With cats coming to Cat Town or getting adopted every day, our website is constantly in flux. Sometimes it’s more activity than we can keep up with, and that’s where Volunteer of the Month Tina comes in! Tina not only helped revamp the website in 2015, she also keeps it updated on a weekly basis to reflect which cats have been adopted, who needs a foster, and who’s new at our Adoption Center. She even volunteers in the Cat Zone as well. We talked with Tina about how she first got involved with Cat Town, what she loves most about volunteering and how she stays inspired.
Cat Town: How did you get involved with Cat Town?
Tina Y.: I first visited Cat Town a few months after it opened in 2014 and started volunteering in September of 2015. At first, I was mainly interested in volunteering at the Adoption Center itself, but I heard about the need to migrate Cat Town's old website to a new domain and offered to help. I didn't have a lot of technical web developing experience but knew a little about SquareSpace — I loved the thought of helping revamp the website in positive ways. I jumped right in and helped the team to develop what now is most of the infrastructure to the website, and we have been adding new touches on the regular ever since!
CT: What role do you play, or have you played, at Cat Town?
TY: Besides doing small updates to the website, such as taking down and putting up new cats weekly, I volunteer in the Adoption Center once every two weeks or so. It's always wonderful seeing new cats (or seeing that cats have been adopted!), so I try to make it in to be inspired regularly. In the past, I’ve also been on our Marketing Committee to help plan promotions and upcoming events.
CT: What do you love most about volunteering?
TY: I love watching the progress our cats make over the course of a few days, weeks, or months! Following a cats journey from when they arrive at Cat Town — mostly shy and scared — and seeing them from week to week during my shifts gaining confidence, to having that email come into my inbox saying they have been adopted is so rewarding. And seeing our foster cats find homes, too! Every cat is so unique and really has their own pace to follow. Giving them space and time to prepare for adoption is something that is very special about Cat Town.
CT: Is there a Cat Town cat or foster cat that you’ve met who really helped solidify your volunteering experience?
TY: There have been so many cats I've adored over the last four years at Cat Town. One of my favorites was Mac, a big, cross-eyed, goofy black cat, who would roll on his side like a dog and ask for pets. At the same time he was at Cat Town, a very shy black and white cat named Hector started following Mac around, as if Mac was his big brother. One day Hector mimicked Mac and flopped on his side also asking for pets. That was his breakthrough and he slowly came to love pets from humans as Mac did. One day they both got adopted TOGETHER, despite being originally bonded with other cats (Hector and Mac both had siblings at Cat Town) — Cat Town staff could see how much they loved each other. There was another similar pair, Gibson and Ranger, who were adopted out that way as well (Gibson was also cross-eyed, maybe I have a favorite type of cat) and I love that Cat Town takes into consideration the comfort and happiness of each cat when they seek and find adopters to create these happy endings.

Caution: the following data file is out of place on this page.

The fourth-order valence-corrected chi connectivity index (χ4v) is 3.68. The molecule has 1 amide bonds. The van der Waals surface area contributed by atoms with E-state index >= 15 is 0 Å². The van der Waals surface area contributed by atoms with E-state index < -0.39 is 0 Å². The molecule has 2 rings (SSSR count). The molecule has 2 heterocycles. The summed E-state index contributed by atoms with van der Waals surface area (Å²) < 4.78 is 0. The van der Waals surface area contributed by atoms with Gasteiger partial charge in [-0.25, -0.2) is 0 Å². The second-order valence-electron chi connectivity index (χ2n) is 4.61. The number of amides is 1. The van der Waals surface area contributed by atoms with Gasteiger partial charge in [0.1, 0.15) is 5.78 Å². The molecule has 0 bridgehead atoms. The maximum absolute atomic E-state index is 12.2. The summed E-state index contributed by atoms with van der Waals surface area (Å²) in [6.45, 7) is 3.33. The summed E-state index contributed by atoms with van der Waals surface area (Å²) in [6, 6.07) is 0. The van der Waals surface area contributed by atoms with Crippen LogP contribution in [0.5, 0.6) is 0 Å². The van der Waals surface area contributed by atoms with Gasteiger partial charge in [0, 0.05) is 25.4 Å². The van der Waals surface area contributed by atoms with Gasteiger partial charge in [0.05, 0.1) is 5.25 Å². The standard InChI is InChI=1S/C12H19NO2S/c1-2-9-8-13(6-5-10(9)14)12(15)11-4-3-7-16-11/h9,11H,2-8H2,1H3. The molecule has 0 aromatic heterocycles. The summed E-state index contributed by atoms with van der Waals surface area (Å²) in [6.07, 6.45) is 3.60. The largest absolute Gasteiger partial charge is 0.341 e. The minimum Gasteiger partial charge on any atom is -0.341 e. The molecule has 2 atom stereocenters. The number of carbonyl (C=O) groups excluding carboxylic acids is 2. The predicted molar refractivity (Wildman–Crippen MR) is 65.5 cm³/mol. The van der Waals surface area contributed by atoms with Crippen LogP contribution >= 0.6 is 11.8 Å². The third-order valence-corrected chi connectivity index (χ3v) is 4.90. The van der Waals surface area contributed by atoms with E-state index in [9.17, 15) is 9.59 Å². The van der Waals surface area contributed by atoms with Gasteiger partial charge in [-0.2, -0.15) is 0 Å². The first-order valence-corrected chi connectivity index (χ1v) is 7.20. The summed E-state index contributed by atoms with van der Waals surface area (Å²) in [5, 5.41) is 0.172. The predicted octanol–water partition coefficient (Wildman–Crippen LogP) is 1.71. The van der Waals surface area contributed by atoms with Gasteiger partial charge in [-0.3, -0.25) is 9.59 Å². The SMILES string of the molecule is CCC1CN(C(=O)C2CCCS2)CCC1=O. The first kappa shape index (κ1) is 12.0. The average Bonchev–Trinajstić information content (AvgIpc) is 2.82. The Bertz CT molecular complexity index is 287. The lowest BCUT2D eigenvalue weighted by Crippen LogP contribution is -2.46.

CT: What is your favorite thing about working with vulnerable shelter cats?
TY: Shelter cats are just someone's future pet waiting for a home. Many of these cats haven't been afforded the opportunity to sleep in a cozy bed or be fed meals at regular times by a family. Letting them have the best chance at meeting their future family in an environment that makes them most comfortable, and seeing how that changes their disposition, is magic. Meeting so many cats over the last four years has really made me appreciate the time and dedication Cat Town puts into each cat so that 'unadoptable' becomes an outdated concept.
CT: Why would you encourage people to adopt an under-socialized cat or kitten?
TY: Shy or under-socialized cats can oftentimes be the cats that will love you the deepest. When you've taken the time to meet the cat at its own level of comfort and have shown them patience and love, their reward to you is the trust that they give you back, which you have earned. For me, I love when a cat is a bit shy and apprehensive because it tells me that our interactions have room to grow and improve, and the breakthrough moments with these cats will shape their view of people positively for the rest of their lives.
CT: Have you been a cat person your whole life?
TY: I definitely have. If there was a cornerstone of my life to highlight, loving cats would be it! I grew up with four to six cats at almost all times in my family, plus most of my extended family had cats as well. We are ALL cat people. Most of my friends, acquaintances and coworkers know me as a 'cat lady' and my apartment and desk at work are pretty reflective of that.
CT: Do you have resident cats at home?
TY: Surprisingly (to everyone), I currently don't. My apartment complex doesn't allow pets which is one of the main reasons I felt a strong desire to start volunteering with a cat rescue. After being around cats constantly my entire childhood, going away to college and living on my own without a cat felt like a part of my life was missing. I do end up as the designated cat sitter for nearly all my local friends who have cats, though—so I care for their cats at their apartments while they are traveling and get my fix that way as well.
If you have a specialized skill that you think would help Cat Town, you can make a big difference by volunteering. Learn more about how you can get involved with Cat Town today!